Donna Norman Carbone
Behind the Book: A Series, Part 2
Finding the right voice was one of the most difficult challenges I faced while writing ALL THAT IS SACRED. The novel involves five primary characters, women who have been friends for twenty years.
At first, I tried developing 1st person POVs for each of them. Alternately, they narrated their own chapters, but we also saw them through the lens of the other characters. I wanted the reader to get the full-circle view of their friendship. I soon discovered that five narrators was a lot. Too much. The trick to having multiple POVs (I use the word trick purposefully because to achieve it well, a little bit of magic is involved) is to make them distinguishable from one another. I paid attention to the ways each would use diction, syntax, and key phrases, factors that made them unique.
1st Person: Jules
My early readers pointed out confusion about who was speaking when as well as some continuity issues. I knew I needed to address a change in perspective. I tried writing from an omniscient POV, but the 3rd person felt too far removed from this story that occurs both in the present and past.
3rd Person: Omniscient
I quickly came to the conclusion that I needed to return to the 1st person, but my conundrum then became: who will tell the story? In the 2nd chapter, one of the main characters, Lynn, dies (which sets the story in motion). There is a different character, Jules, who could naturally tell the story because her role is the storyteller. However, the problem I faced now was: How can we hear from a dead character when an earthbound character is narrating? My only solution was to have Lynn, the dead character, narrate the entire story. This came with a new set of obstacles. To what degree can a person who’s passed see, hear, feel what’s happening on earth from heaven? How would that look? After working on a bit of world-building, I finally found the voice of this novel in Lynn, the young woman who dies tragically but can’t fully realize heaven until her loved ones find closure. This story became her story, as I believe it was meant to all along.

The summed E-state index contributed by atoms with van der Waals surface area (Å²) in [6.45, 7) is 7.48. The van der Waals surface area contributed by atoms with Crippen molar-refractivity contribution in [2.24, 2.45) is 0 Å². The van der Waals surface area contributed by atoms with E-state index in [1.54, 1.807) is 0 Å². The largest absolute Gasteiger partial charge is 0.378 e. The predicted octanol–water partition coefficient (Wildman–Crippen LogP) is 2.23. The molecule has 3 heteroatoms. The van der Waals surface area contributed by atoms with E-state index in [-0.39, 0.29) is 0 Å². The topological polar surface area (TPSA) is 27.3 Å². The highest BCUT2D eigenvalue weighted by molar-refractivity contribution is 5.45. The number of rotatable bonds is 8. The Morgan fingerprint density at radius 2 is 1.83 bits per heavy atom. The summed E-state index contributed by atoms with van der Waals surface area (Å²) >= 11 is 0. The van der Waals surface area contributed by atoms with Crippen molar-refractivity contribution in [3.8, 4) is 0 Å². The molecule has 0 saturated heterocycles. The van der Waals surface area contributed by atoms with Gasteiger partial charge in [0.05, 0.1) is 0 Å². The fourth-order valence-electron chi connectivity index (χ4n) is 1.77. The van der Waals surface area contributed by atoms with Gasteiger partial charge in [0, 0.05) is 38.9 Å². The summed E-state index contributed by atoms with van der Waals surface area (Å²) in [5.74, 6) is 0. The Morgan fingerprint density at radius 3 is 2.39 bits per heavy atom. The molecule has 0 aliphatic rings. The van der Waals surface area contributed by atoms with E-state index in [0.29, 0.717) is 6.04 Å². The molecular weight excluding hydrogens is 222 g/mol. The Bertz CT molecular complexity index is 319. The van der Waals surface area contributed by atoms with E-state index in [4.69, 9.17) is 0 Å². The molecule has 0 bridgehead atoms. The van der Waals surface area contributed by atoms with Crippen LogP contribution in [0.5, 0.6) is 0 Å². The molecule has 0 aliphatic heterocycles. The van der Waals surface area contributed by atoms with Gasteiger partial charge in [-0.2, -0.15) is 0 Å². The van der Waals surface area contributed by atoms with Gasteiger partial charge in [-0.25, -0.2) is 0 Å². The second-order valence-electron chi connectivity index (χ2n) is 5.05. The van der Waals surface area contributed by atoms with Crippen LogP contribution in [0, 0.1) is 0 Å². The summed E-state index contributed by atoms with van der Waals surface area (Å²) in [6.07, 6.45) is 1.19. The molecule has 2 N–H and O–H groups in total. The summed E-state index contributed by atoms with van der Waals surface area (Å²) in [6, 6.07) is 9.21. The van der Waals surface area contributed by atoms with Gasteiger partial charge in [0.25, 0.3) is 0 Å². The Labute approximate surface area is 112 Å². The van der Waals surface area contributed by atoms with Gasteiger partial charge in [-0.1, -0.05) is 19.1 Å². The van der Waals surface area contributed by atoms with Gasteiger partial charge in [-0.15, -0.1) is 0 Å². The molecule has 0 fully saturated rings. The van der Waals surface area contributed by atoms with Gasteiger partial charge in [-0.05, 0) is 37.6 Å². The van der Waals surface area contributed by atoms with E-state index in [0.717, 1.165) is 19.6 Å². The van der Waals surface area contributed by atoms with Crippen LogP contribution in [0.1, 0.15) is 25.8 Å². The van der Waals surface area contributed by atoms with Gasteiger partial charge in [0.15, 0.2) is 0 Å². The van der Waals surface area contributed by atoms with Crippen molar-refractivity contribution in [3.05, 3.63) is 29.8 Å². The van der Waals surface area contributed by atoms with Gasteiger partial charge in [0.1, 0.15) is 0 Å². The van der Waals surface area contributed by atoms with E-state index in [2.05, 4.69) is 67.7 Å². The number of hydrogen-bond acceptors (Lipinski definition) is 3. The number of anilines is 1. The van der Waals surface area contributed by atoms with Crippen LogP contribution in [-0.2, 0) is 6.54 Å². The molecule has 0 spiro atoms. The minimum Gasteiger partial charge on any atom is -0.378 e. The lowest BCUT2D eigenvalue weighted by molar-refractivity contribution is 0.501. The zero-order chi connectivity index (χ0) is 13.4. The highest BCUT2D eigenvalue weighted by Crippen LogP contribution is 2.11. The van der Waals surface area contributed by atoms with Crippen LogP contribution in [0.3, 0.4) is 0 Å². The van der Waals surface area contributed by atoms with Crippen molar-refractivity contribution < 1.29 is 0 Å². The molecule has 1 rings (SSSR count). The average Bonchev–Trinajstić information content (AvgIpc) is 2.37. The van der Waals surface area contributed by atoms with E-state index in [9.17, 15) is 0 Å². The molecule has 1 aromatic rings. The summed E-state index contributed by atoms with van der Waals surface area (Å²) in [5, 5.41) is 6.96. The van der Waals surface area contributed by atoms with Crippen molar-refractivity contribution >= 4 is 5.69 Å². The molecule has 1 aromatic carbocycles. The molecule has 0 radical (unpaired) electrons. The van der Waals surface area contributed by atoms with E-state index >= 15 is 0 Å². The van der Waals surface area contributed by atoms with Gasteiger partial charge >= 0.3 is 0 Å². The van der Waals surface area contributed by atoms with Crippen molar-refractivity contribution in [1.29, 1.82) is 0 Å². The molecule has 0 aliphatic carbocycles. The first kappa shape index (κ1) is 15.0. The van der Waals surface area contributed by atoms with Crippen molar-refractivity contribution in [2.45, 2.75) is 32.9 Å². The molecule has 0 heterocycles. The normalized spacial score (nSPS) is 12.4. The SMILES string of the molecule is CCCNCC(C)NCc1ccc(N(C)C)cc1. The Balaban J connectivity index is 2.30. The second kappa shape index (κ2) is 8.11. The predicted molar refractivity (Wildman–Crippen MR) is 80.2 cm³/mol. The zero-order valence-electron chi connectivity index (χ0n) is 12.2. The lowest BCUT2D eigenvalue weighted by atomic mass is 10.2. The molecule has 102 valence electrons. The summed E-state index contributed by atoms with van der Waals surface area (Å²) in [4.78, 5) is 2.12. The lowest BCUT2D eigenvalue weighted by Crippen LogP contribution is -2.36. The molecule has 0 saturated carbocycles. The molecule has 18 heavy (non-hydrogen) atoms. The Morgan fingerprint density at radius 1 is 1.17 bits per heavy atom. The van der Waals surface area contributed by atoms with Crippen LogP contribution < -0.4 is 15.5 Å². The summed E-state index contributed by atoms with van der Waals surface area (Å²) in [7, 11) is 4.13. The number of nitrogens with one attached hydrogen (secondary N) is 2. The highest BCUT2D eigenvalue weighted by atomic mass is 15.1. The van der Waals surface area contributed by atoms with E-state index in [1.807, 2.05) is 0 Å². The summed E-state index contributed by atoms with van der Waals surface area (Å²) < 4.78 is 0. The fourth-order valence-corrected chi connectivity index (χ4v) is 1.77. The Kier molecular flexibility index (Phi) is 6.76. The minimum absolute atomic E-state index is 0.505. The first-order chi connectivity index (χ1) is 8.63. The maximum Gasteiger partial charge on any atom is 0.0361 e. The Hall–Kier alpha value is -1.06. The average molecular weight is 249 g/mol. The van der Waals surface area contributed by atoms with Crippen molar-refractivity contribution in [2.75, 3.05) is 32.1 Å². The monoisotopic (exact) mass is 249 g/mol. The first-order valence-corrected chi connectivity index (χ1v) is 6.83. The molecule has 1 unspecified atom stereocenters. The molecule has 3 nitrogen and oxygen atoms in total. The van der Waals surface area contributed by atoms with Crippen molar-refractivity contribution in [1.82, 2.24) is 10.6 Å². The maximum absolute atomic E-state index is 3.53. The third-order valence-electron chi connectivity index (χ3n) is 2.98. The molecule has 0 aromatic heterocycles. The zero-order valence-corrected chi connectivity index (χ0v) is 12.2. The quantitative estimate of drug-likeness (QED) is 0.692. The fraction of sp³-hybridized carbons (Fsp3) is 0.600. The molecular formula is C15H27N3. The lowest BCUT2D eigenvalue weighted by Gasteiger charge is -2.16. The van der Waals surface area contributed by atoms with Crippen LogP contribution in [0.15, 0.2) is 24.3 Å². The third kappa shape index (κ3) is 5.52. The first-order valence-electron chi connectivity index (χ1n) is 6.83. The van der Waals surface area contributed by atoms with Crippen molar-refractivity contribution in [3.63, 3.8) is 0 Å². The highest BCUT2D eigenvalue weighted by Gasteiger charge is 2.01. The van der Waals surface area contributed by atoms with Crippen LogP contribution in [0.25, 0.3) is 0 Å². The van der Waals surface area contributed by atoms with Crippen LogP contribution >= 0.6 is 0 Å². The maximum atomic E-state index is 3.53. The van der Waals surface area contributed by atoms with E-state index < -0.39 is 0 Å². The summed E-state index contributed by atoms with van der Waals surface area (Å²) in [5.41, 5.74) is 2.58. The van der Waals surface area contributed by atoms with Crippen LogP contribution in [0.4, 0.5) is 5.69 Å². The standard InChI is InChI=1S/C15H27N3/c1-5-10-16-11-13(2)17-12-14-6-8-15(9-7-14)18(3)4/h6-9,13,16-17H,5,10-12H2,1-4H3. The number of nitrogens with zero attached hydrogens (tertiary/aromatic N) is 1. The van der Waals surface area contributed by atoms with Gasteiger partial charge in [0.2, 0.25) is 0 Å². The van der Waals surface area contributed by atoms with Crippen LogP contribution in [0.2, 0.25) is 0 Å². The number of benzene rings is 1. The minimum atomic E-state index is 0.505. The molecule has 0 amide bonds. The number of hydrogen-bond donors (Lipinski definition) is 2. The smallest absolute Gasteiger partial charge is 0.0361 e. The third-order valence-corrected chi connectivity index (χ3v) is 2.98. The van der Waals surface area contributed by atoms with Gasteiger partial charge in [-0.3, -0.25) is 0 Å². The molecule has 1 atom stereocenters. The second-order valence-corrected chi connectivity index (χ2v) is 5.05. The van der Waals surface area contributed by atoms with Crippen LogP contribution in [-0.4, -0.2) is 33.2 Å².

1st Person: Lynn, MC
One of the things I love most about writing is giving into the process, allowing myself to discover what the story is and who the characters are through my journey with them. This time, it meant struggling with POV to hit that sweet spot.
In the early stages of your story, experiment with POV. Write the same part of your story (it can be an opening chapter or something later) from different points of view and different character’s perspectives.
Pay attention to what allows you to achieve what you want (and conversely how you are limited by others).
I hope you enjoyed this look behind-the-book. If you have any tricks for working with POV, please add them in the comments below.
Stay tuned for the next part in the series where I reveal how I came up with names and setting.